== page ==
Introduction to Coaching: A Servant Leadership Approach (PE 172) - 150 points

In this course, students will gain an understanding of a servant leadership approach to coaching. Exploring principles and strategies of coaching that can be utilized at several different levels of sport, students will study topics such as leadership development; team conditioning, including weight training, speed training, and nutrition; practice planning, sport skill development,  motivation techniques, budget planning, and fundraising.

Law and Social Change (SO 270) - 150 points

This course will familiarize you with the ways in which law is both a means of achieving social
change and a product of social change. By the time this course is over, you should be able to discuss
theories of law, why laws are used to achieve social change, praise and criticism of the law’s ability to
achieve social change, and the ways society can bring about legal change. You should also be able to think more critically about the relationship between law and society.

Leadership Theory (HON 205) - 150 points

This course examines a wide variety of both theory and examples of leadership. Students will identify what types of leadership skills they have and wish to develop through self-assessment and reflection. Students will implement a variety of leadership practices and skills through planning and implementing group service or other types of projects in the community and on campus.

Life Meaning and Purposeful Work (REL 151) - 150 points

This course will explore what it means to live purposefully in terms of traditional and contemporary understandings of vocation and life calling.  Emphasis will be placed on the nexus between theological and philosophical understandings of the meaning of life, the moral life, and vocation.  Students will be invited to think about career choices as part of a larger field of play which includes things to which one dedicates one’s life (whether that be music, business, religion, or social work).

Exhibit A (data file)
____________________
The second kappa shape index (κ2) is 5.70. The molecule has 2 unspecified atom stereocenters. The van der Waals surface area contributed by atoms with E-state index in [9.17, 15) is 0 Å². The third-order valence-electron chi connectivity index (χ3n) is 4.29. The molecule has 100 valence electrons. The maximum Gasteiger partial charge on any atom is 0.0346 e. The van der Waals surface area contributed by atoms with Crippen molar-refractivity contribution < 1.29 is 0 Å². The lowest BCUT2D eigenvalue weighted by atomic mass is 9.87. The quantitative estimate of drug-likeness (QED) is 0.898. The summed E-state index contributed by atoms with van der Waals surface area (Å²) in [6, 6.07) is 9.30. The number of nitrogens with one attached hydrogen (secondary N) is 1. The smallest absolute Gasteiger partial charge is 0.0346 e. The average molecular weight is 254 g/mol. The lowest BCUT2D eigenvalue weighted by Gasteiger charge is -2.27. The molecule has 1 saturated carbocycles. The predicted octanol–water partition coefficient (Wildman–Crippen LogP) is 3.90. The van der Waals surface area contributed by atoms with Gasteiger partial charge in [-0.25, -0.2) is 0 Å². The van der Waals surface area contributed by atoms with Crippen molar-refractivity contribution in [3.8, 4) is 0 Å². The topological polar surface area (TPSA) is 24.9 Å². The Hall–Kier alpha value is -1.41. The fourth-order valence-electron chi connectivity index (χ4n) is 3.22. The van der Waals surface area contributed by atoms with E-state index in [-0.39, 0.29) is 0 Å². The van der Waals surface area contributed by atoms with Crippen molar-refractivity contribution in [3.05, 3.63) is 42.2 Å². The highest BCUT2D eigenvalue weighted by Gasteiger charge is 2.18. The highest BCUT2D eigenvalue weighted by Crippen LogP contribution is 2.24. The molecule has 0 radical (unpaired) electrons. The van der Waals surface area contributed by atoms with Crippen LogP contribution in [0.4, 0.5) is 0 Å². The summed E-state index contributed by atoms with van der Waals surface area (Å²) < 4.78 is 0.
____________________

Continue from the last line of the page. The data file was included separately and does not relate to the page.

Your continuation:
Social Justice (SO 370) - 150 points

Here at Elizabethtown College, and at colleges and universities nationwide, social justice plays a significant role in the school's mission. And yet, the term social justice is itself often contested and goes undefined. What exactly is social justice and how do we achieve it, especially at the college level? This course will help address these questions by providing a space to discuss and analyze theories of social justice, areas in which social justice activists attempt to make a difference, and critiques of the idea of social justice. We will then turn our focus to the Occupy Movement, which purports to be a modern-day social justice movement. Throughout the semester, the class as a whole will work on a project in which it develops ways in which to incorporate social justice more fully into the Elizabethtown College curriculum.

Spirituality and Servant Leadership Across Cultures (REL 170) - 150 points

This course will explore the theory and practice of servant leadership across cultures. Special attention will be given to the spiritual and religious roots of both service and servant leadership within many of the world’s religious traditions, as well as in Native American, Latino, and African-American communities. Students will review case studies of successful servant leadership in different sectors of the economy, including for-profit, non-profit, government, education, health care, and policing. Throughout the course, students will carry out an applied interreligious action or servant leadership project.

Major and Minors at Elizabethtown College

50+ majors, 80+ minors & concentrations

Our core curriculum emphasizes creative thinking, decision–making and problem-solving skills.
About Elizabethtown College

About Elizabethtown College

Our commitment is to Educate for Service, discover how that has/and will continue to shape our history.
Elizabethtown College Admissions


At Elizabethtown College, your ideas matter. We encourage you to speak your mind and share your thoughts.
Financial Aid

Financial Aid

Our students received about $26.2 million in institutional scholarships and grants during the 2010-2011 academic year.
Elizabethtown College